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Less is more, more or less

Less is more, more or less

I come from a background with experience on both sides of the ‘work-hours’ coin: one where I worked in excess of 60 hours a week, and one where I work 30 hours a week.

I know how this has affected the quality of my own life and work, but it also opens up the floor to the questions: Is it still relevant in terms of productivity to be squeezing as many work hours into a week as possible? Is it even feasible in the long term?

Let’s start at the beginning. The idea of shorter work hours is not a new one. About 250 years ago, a man named Adam Smith wrote: “The man who works so moderately as to be able to work constantly not only preserves his health the longest but, in the course of the year, executes the greatest quantity of work.”

It’s interesting to note that he uses the term ‘quantity’. The perception, or one of the biggest arguments for limiting workloads/hours on employees is that the quality of work will increase. Thus the assumption is that the quantity of work will suffer as a given (according to the Solow model). Without Smith defining what he meant by ‘moderately’ however, it’s hard to quantify.

The case against the 40-50 hour workweek is steadily growing as people start to experience the positive effects of shorter work hours. It is safe to say, at this point, that the 40-50 hour work week is not moderate, and that reducing work hours can, at the very least, yield the same productivity as more work hours.

Fewer hours does not mean less work done.

Really? Lets look at this with a modern perspective. When the 40-50 hour work week first became the ‘standard’, it was around about the same time as the industrial revolution. Looking at the technology available to people then and to people now, it becomes clearer to see why we need less hours. Technology is the single biggest reason why productivity has increased since the mid 1900’s (productivity has in fact, doubled since the 1970’s). Tasks that used to have to be completed by hand can now be completed in a fraction of the time by a computer. There may have been a time, a kind of ‘Goldilocks zone’ where productivity peaked in relation to work hours and technology available, but that time has certainly passed.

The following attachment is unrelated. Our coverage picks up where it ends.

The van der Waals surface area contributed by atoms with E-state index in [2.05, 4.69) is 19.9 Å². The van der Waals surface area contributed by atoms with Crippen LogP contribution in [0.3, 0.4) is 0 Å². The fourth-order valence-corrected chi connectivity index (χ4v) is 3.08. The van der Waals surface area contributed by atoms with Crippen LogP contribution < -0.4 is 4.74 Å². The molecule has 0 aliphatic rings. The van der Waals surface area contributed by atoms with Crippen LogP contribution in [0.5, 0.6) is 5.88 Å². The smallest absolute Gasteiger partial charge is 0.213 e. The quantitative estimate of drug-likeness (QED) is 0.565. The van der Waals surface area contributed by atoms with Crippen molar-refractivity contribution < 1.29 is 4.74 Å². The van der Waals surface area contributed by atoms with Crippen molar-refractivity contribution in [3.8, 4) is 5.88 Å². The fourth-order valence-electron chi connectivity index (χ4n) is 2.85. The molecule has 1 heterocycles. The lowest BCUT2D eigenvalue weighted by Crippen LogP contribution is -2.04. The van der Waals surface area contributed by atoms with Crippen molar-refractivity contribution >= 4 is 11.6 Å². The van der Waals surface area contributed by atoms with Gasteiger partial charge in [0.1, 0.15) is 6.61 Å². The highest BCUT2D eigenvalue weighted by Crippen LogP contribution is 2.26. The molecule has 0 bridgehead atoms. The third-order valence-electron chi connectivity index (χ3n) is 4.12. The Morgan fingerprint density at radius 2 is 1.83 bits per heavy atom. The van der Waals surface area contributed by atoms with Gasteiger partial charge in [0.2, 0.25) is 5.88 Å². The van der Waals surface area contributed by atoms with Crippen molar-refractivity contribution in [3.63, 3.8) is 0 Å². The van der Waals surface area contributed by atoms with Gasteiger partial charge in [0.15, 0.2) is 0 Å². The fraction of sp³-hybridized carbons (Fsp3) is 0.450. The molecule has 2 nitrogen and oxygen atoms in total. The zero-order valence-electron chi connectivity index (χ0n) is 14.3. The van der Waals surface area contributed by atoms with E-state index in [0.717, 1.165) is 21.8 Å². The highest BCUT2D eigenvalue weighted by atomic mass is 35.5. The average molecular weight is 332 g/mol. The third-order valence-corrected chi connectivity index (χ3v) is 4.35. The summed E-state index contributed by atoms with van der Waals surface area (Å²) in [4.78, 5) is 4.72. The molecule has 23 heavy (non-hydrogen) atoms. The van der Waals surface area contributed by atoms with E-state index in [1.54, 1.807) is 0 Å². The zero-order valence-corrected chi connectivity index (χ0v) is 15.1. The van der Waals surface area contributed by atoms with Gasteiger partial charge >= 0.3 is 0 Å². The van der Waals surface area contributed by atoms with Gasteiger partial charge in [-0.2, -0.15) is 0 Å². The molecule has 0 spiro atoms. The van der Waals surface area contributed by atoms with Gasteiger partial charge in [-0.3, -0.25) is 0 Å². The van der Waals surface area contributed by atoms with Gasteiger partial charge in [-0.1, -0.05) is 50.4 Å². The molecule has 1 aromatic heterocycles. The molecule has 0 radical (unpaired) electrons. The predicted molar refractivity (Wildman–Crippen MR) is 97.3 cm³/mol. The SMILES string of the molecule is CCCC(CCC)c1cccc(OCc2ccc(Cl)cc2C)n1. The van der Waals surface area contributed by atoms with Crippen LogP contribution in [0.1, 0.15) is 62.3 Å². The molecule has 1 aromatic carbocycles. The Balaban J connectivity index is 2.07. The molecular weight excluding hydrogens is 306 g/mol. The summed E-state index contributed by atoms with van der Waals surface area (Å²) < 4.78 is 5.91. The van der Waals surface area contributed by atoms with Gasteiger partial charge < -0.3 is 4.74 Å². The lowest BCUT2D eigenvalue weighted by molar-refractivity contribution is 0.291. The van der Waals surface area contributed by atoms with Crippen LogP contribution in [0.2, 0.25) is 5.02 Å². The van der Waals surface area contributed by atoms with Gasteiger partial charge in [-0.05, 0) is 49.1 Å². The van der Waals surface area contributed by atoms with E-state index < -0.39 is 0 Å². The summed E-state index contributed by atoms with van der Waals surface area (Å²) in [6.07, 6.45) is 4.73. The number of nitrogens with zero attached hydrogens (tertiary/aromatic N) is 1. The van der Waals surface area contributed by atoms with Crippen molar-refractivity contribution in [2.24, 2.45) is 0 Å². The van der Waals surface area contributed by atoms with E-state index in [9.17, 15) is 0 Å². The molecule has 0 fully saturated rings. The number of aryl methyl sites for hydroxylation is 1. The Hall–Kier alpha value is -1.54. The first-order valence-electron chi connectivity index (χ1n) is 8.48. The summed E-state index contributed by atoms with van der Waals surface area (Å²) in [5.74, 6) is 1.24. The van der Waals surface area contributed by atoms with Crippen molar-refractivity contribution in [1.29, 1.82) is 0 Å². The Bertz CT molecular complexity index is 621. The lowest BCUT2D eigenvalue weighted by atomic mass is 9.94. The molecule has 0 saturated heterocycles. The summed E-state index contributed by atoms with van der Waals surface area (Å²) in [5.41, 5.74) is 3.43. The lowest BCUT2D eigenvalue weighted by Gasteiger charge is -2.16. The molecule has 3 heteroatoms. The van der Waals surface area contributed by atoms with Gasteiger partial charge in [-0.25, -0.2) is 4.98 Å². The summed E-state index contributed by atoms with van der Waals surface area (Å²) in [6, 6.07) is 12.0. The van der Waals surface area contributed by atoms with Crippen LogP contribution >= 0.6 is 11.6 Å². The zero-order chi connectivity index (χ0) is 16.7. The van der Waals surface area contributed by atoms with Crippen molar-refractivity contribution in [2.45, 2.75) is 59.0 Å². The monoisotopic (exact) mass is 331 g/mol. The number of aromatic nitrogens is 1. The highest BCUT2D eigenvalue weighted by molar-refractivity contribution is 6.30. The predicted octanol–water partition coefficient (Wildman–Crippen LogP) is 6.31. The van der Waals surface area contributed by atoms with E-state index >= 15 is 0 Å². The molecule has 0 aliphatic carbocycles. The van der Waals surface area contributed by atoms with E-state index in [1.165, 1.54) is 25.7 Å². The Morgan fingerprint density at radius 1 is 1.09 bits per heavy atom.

We now do more that we have ever done in any given amount of time. Thus, workloads have greatly increased. Employees often have to move at ‘a million miles an hour’ due to the speed at which they complete tasks in relation to the amount of tasks they have to complete. This invariably leads to greatly increased stress levels, both mentally and physically. Is it really wise to keep increasing workload to fill hours while employees suffer the effects of fatigue, depression and ill health? Because the fact is, more hours does not mean more productivity, it means less.

Better rested, healthy and less stressed employees will deliver you more, of better quality, in less time. Whether you implement a 6 hour work day over 5 days (like we do at Brave) or an 8 hour work day over four days – employee morale, retention, loyalty and quality of work will all increase, as CEO Maria Brath from tech startup ‘Brath’ and interactive education platform ‘Treehouse’ have experienced first hand.

Does this mean that employees working fewer hours should be paid less? Not at all. Compensation policy should be geared toward remuneration in relation to productivity and not to the amount of hours worked.

The idea of shorter work hours does seem to have started taking hold world-wide as more and more companies experience the gains. Interestingly, future prediction website predicts that by the year 2099, the average employee will be working less than 20 hours a week. By the 22nd century it predicts that AI will be running things and altering the course of history, leaving humans free to do what they want, free from the burden of work. Too bad I won’t be around anymore.

Further Reading on the subject of work hours and productivity:

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